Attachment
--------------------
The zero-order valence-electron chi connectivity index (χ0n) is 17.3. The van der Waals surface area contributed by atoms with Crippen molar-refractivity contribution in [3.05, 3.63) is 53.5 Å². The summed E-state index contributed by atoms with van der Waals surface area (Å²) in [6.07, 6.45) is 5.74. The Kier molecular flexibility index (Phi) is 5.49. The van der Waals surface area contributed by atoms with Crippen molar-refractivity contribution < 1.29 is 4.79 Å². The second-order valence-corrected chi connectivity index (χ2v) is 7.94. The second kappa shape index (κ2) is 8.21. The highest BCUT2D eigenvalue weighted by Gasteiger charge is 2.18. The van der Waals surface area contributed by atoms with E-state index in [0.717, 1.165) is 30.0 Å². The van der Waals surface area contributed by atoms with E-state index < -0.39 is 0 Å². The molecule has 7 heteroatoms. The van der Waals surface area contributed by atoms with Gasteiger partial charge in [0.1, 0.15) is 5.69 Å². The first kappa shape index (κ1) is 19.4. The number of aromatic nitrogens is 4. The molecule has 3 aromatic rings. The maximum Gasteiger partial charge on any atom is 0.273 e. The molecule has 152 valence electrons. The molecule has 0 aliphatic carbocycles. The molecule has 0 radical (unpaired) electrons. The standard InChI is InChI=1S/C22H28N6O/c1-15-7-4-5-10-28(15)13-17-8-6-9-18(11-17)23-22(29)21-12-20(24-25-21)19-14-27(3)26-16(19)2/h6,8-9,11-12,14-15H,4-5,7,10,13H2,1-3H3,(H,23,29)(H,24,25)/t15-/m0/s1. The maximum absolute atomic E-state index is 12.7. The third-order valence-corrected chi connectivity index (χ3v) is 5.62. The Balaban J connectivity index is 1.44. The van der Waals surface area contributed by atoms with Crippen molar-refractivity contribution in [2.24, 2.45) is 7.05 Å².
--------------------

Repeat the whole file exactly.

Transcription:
The zero-order valence-electron chi connectivity index (χ0n) is 17.3. The van der Waals surface area contributed by atoms with Crippen molar-refractivity contribution in [3.05, 3.63) is 53.5 Å². The summed E-state index contributed by atoms with van der Waals surface area (Å²) in [6.07, 6.45) is 5.74. The Kier molecular flexibility index (Phi) is 5.49. The van der Waals surface area contributed by atoms with Crippen molar-refractivity contribution < 1.29 is 4.79 Å². The second-order valence-corrected chi connectivity index (χ2v) is 7.94. The second kappa shape index (κ2) is 8.21. The highest BCUT2D eigenvalue weighted by Gasteiger charge is 2.18. The van der Waals surface area contributed by atoms with E-state index in [0.717, 1.165) is 30.0 Å². The van der Waals surface area contributed by atoms with E-state index < -0.39 is 0 Å². The molecule has 7 heteroatoms. The van der Waals surface area contributed by atoms with Gasteiger partial charge in [0.1, 0.15) is 5.69 Å². The first kappa shape index (κ1) is 19.4. The number of aromatic nitrogens is 4. The molecule has 3 aromatic rings. The maximum Gasteiger partial charge on any atom is 0.273 e. The molecule has 152 valence electrons. The molecule has 0 aliphatic carbocycles. The molecule has 0 radical (unpaired) electrons. The standard InChI is InChI=1S/C22H28N6O/c1-15-7-4-5-10-28(15)13-17-8-6-9-18(11-17)23-22(29)21-12-20(24-25-21)19-14-27(3)26-16(19)2/h6,8-9,11-12,14-15H,4-5,7,10,13H2,1-3H3,(H,23,29)(H,24,25)/t15-/m0/s1. The maximum absolute atomic E-state index is 12.7. The third-order valence-corrected chi connectivity index (χ3v) is 5.62. The Balaban J connectivity index is 1.44. The van der Waals surface area contributed by atoms with Crippen molar-refractivity contribution in [2.24, 2.45) is 7.05 Å².